By Adam Lovinus
By Lilledeshan Bose
By Gabriel San Roman
By Rachel Mattice
By Stephanie Zacharek
By Daniel Kohn
By Nate Jackson
By Mike Seeley
Considering they're the most taboo of taboos, rape, incest, necrophilia and pedophilia rarely receive simultaneous play on the silver screen. But in 2010, Serbian director Srdjan Spasojevic dedicated camera time to all of those topics in A Serbian Film—a flick YouTube user feagfilms used to make an unauthorized video for the Dwarves. The ultra-energetic "Stop Me" from 2011's The Dwarves Are Born Again scores a frantic, freaky montage of violent sex, gory vampirism and smashed skulls. "I didn't make the project really or have much to do with it, but I suppose I approve of it," the Dwarves' good-natured ringleader/vocalist Blag Dahlia says. "[The video maker] sort of jacked our song and jacked that imagery, but when I looked at it, I was like, 'Fuck, this is pretty appropriate,' although it isn't what I would have done. I tend to go more vanilla sexually."
Dahlia might be cool with his Chicago-bred, San Francisco-based band soundtracking scenes from the intensely nasty, frequently banned horror-thriller, but the Dwarves' discography and Serbian don't truly sync up. Both entities encourage devious sexual acts but employ vastly different tones. Serbian's aesthetic is frighteningly dark and disconcerting, whereas the band have long engaged in offensive content with a sense of mischievous glee. Since forming in the early 1980s, the Dwarves have used naked women and blood on their record covers, titled their crucial 1990 album Blood Guts & Pussy, encouraged sex and chaos at shows, perpetuated a death hoax, and generally not given a shit if someone doesn't appreciate their attitude or lyrics. Born Again includes the aptly titled lead track "The Dwarves Are Still the Best Band Ever," centered around a simple, unambiguous refrain: "Let's just get high and fuck some sluts."
Yet the Dwarves' confrontational style has its purpose. On the phone, Dahlia speaks passionately about the timidity of contemporary music, indicating that the Dwarves function to juxtapose socially safe rock and create a cosmic joke/social statement that pisses on convention. Andy Kaufman would have dug 'em. The notoriety of their antics downplays a history of solid songcraft, which has traditionally fluctuated between '60s garage rock, reckless '80s hardcore and '90s California pop-punk. The Dwarves Must Die (2004) ran a gamut of unexpected genres—Dahlia mentions "really weird pop or really weird death metal speed" plus garage and surf—but they have reasons for dabbling, too. "With us, you never know what you're going to be getting, and the things that are really soft and poppy set you up for the shit that's really gross and nasty," he says. "It's all kind of part of it."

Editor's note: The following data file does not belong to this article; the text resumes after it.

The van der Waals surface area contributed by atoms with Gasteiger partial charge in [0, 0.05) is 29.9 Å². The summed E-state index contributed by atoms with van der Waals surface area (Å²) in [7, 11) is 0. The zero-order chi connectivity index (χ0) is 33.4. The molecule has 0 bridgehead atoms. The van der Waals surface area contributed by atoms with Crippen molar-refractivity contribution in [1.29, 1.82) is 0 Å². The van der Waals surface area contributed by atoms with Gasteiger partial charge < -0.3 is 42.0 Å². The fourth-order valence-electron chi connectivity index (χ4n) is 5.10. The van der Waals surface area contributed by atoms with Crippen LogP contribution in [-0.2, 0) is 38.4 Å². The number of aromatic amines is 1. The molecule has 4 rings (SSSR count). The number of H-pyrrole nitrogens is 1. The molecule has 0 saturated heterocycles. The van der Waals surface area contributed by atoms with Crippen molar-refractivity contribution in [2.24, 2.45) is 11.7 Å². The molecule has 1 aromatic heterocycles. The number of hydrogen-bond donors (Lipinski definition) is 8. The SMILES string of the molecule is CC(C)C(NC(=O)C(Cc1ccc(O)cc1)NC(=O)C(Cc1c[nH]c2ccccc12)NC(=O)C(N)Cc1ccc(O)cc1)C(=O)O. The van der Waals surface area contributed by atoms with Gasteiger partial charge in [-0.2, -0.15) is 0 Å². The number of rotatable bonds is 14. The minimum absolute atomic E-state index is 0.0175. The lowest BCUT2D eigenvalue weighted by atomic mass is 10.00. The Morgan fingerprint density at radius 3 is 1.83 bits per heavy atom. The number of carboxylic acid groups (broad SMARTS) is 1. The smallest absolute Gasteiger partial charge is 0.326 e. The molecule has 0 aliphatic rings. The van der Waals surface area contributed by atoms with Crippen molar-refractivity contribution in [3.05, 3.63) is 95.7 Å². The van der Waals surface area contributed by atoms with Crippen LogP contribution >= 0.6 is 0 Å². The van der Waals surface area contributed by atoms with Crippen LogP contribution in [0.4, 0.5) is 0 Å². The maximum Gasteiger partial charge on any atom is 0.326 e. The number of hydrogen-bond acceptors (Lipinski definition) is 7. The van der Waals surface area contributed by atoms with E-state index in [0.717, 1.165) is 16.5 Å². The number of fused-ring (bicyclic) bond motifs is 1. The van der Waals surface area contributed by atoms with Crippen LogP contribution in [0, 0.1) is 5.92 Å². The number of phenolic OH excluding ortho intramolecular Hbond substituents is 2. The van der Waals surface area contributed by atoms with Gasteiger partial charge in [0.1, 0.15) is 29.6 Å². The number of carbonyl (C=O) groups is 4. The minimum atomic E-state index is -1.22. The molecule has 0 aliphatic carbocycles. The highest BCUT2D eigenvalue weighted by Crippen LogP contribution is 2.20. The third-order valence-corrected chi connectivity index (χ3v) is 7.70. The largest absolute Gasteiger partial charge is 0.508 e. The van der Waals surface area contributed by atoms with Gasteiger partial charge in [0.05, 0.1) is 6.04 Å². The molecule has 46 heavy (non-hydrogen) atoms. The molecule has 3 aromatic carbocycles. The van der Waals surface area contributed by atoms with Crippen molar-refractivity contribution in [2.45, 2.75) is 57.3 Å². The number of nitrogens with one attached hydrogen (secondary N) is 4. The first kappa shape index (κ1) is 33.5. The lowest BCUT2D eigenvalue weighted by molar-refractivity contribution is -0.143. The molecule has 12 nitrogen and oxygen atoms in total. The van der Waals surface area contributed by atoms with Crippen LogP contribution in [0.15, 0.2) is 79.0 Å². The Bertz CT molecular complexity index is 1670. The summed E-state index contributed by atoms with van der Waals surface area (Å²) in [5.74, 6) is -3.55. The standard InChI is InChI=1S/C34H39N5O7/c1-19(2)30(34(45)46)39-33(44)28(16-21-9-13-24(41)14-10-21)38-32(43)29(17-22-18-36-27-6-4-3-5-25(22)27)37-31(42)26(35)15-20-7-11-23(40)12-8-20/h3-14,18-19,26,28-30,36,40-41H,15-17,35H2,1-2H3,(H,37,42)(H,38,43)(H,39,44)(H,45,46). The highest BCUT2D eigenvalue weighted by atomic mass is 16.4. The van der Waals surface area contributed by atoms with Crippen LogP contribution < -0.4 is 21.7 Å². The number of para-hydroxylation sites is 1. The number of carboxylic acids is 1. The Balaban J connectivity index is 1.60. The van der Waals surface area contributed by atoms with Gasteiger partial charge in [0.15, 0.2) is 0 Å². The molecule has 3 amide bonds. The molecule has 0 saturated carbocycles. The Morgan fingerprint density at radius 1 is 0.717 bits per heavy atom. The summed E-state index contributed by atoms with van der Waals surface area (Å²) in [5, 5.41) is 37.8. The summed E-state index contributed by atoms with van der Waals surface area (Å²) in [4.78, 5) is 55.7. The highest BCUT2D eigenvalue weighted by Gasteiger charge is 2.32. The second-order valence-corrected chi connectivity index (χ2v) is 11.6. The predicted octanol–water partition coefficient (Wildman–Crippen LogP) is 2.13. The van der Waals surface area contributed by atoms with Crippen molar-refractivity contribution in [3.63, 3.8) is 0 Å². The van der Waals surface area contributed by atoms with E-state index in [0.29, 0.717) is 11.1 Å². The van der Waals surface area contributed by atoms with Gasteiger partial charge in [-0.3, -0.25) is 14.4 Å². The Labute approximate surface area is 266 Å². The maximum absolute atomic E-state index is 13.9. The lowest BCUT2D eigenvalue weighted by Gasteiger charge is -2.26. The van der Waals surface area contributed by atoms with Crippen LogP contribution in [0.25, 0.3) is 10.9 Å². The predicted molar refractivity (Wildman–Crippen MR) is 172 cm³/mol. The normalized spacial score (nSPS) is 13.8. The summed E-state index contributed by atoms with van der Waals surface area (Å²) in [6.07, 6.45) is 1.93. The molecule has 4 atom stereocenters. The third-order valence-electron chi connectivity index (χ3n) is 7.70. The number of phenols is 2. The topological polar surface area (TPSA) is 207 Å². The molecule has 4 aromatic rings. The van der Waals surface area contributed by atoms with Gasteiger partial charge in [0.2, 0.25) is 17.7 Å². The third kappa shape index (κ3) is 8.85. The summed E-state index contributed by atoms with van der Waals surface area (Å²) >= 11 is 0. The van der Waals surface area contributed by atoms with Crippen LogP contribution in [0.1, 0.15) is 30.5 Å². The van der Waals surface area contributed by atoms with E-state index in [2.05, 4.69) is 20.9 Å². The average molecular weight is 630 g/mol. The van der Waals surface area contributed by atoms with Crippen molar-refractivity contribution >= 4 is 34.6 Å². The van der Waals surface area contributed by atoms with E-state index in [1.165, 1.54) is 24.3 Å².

Even after decades with the group, Dahlia is still no stranger to being maligned by critics who think that getting naked at shows, putting boobs on album covers and supporting an association with something as shocking as A Serbian Film is nothing more than talentless gimmickry. "But to me, doing that stuff is a basic part of what makes rock & roll fun," he says. "I look at it like, yeah, you can bring in a bunch of naked girls and scream 'fuck' at the top of your lungs, but you can also make a really bitchen song and play it really well and get it produced right, and if you can do all of those things, you've got something pretty neat."
This article appeared in print as "Perversion With a Purpose: The Dwarves discuss the punk merits of using boobs and blood to promote their music."